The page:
Why have aesthetic treatments become more popular than ever? Despite the economic crisis? Despite the bad examples featured in the press every day? For an answer, we must look to our patients, as without them the whole story would not exist.
Despite the economic climate in Europe, aesthetic treatments are more popular than ever. Leonard Lauder, Chairman of the Board of Estée Lauder, saw the emergence of this phenomena and looking at his industry during the early 2000s, coined the phrase ‘lipstick index’, claiming that ‘lipstick sales could be an economic indicator, in that purchases of cosmetics — lipsticks in particular — tend to inversely correlate to economic health’.
Being a dermatologist practicing both medical dermatology and aesthetic dermatology for many years now, I have been aware of this trend myself: the wish and desire to look and feel good is crisis resistant. Looking at the medical aesthetic market, the ‘little’ difference here simply and notably is, that an aesthetic treatment can’t and certainly shouldn’t be ‘shopped’.
Patients — and I call them patients rather than clients or consumers — don’t necessarily want to look much younger, but rather refreshed, relaxed, and natural. They want to simply look better, not to change much, but are looking for discreet results instead. This is certainly a different challenge for doctors in Europe having a largely Caucasian patient base compared with patients of Asian descent.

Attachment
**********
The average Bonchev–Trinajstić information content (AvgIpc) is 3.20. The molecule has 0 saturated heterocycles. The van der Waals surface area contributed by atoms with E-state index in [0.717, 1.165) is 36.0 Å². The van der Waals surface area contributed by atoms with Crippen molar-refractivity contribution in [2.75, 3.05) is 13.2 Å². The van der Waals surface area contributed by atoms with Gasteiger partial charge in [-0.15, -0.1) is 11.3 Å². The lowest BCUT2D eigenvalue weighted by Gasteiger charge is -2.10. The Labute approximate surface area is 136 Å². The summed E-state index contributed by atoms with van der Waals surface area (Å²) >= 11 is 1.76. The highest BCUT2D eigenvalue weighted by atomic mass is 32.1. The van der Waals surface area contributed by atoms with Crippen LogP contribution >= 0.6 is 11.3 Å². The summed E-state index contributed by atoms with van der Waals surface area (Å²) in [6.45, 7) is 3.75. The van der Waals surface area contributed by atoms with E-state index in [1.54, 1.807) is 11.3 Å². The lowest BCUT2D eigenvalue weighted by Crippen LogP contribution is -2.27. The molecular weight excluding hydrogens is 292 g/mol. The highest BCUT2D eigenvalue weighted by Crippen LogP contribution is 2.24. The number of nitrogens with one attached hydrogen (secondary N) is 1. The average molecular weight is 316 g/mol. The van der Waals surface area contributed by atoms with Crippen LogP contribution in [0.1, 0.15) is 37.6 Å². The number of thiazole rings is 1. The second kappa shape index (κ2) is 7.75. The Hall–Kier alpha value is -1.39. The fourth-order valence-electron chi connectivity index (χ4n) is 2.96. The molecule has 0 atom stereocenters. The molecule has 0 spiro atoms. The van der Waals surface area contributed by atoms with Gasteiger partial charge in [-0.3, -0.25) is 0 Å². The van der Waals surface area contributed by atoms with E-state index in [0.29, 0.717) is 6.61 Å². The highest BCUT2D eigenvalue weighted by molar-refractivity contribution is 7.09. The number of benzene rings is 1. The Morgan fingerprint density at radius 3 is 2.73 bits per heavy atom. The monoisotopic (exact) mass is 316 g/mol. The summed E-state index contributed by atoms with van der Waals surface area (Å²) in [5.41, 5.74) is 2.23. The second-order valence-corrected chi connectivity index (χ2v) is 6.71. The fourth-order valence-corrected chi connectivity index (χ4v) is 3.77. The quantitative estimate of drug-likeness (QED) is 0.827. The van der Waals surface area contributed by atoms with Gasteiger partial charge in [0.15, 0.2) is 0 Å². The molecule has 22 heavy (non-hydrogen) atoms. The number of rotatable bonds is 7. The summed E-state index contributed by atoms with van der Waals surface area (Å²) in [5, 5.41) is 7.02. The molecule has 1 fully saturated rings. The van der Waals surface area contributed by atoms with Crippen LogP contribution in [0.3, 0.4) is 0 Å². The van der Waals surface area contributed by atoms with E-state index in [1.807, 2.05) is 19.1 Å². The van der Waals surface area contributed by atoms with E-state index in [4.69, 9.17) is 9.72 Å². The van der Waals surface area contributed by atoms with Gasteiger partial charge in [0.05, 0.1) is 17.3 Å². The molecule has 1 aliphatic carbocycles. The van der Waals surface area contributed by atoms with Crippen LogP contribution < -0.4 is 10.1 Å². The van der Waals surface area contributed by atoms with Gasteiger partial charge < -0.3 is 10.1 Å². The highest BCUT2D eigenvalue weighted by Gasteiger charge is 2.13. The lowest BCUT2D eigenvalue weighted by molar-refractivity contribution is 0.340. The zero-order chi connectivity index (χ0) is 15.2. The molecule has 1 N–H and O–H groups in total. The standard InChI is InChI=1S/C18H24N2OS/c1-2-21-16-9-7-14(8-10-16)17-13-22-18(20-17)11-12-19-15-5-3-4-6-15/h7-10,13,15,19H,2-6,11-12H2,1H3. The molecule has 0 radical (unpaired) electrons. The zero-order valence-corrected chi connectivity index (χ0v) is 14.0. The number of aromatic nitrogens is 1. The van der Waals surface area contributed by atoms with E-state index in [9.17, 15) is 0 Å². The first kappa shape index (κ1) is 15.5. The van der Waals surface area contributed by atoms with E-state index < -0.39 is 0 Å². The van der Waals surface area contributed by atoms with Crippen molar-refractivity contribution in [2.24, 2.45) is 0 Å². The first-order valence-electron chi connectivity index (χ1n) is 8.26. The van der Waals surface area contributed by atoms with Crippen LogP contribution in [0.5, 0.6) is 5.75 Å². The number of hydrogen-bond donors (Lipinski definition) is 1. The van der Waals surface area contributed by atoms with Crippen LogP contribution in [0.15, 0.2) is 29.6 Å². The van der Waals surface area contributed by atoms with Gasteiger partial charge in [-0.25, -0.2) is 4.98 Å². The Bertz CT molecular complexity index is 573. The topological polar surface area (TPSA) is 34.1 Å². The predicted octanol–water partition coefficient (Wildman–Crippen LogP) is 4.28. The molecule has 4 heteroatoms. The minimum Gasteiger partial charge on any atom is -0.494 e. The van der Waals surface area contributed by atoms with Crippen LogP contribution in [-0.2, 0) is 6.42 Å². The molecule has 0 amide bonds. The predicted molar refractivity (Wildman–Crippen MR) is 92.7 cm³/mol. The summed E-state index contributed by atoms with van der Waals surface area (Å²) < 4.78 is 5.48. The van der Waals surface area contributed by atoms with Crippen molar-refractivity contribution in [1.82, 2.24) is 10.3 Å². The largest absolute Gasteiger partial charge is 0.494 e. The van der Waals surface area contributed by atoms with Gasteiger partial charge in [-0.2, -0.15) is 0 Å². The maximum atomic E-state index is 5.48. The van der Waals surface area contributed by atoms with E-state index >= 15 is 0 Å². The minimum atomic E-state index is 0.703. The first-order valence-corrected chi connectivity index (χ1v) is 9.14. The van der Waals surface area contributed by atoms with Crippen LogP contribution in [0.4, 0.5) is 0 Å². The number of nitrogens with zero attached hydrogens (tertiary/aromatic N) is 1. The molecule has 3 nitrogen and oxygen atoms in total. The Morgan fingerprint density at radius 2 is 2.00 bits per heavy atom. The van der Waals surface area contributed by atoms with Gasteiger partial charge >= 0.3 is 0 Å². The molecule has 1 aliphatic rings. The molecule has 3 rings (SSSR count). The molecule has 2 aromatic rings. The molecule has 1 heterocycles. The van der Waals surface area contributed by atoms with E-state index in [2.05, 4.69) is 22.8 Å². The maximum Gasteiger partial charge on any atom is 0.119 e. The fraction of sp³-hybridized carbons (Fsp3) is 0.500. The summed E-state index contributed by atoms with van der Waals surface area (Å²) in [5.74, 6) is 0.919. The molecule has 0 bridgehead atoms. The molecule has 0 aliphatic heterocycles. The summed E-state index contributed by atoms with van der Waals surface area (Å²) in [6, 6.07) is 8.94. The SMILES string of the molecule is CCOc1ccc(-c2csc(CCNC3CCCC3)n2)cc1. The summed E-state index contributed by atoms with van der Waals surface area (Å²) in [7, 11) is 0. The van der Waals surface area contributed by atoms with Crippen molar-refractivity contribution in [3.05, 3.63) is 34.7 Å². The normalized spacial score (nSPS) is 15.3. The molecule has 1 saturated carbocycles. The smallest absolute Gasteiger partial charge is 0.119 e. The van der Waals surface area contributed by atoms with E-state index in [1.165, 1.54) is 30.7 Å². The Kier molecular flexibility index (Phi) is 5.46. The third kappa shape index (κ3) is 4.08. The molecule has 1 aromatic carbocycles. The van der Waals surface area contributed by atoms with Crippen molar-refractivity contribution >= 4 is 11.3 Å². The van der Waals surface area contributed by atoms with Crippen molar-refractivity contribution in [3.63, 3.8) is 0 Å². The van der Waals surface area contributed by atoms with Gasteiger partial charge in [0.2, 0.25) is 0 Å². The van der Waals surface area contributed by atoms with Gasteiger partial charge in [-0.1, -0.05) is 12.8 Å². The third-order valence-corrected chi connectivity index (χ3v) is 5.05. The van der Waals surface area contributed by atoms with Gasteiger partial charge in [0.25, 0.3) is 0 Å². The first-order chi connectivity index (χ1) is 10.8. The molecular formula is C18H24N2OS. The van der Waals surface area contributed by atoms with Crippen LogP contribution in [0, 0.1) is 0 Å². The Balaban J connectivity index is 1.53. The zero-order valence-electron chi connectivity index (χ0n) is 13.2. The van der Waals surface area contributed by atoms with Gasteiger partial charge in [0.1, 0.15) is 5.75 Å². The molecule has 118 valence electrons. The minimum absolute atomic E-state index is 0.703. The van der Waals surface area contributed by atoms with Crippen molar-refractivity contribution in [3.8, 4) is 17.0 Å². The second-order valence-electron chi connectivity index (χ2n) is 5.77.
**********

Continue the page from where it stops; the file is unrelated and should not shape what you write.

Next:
The aesthetic toolbox of the medical doctor is huge. From my perspective, non- and microinvasive interventions are still the most popular choices. The challenge here is a balancing act between effectiveness and a low downtime profile. The most important duty of any doctor is, and must be, to reliably and knowledgeably consult with the patient to find ‘the point of change’ in every patient. The point which would make the optimal improvement once fixed.
The mainstays in the physician’s armamentarium are still well approved and researched therapies such as botulinum toxin and fillers. However, I am also very keen to look at new products and new technologies at a basic and clinical research level, as I understand that they may make it to the market in the future, as the ‘work horses’ of today — toxins and fillers — did in the past. Unfortunately, quite a few technologies are thrown to the market too quickly, and in an immature state. A technology may sound intelligent, but the outcomes, complexity of procedures, and downtime profile may not match the needs or expectations of patients and physicians. I am a great believer in simple, easy, and cost-effective treatments, such as individually designed chemical peels.
Ultimately — and this is what makes me tick — all of these considerations and concerns relate back to patient safety. The most important factors in the aesthetic field are training and medical education. Furthermore, physicians must have or develop the ability to determine the right treatment choices for patients. In other words, we must distinguish the good therapies from the bad. It’s all about customising our treatments and finding the appropriate one for the patient.
As long as we try to handle the aesthetic concerns of our patients around the world accordingly, one does not have to feel shy about accepting a little help to turn back the clock!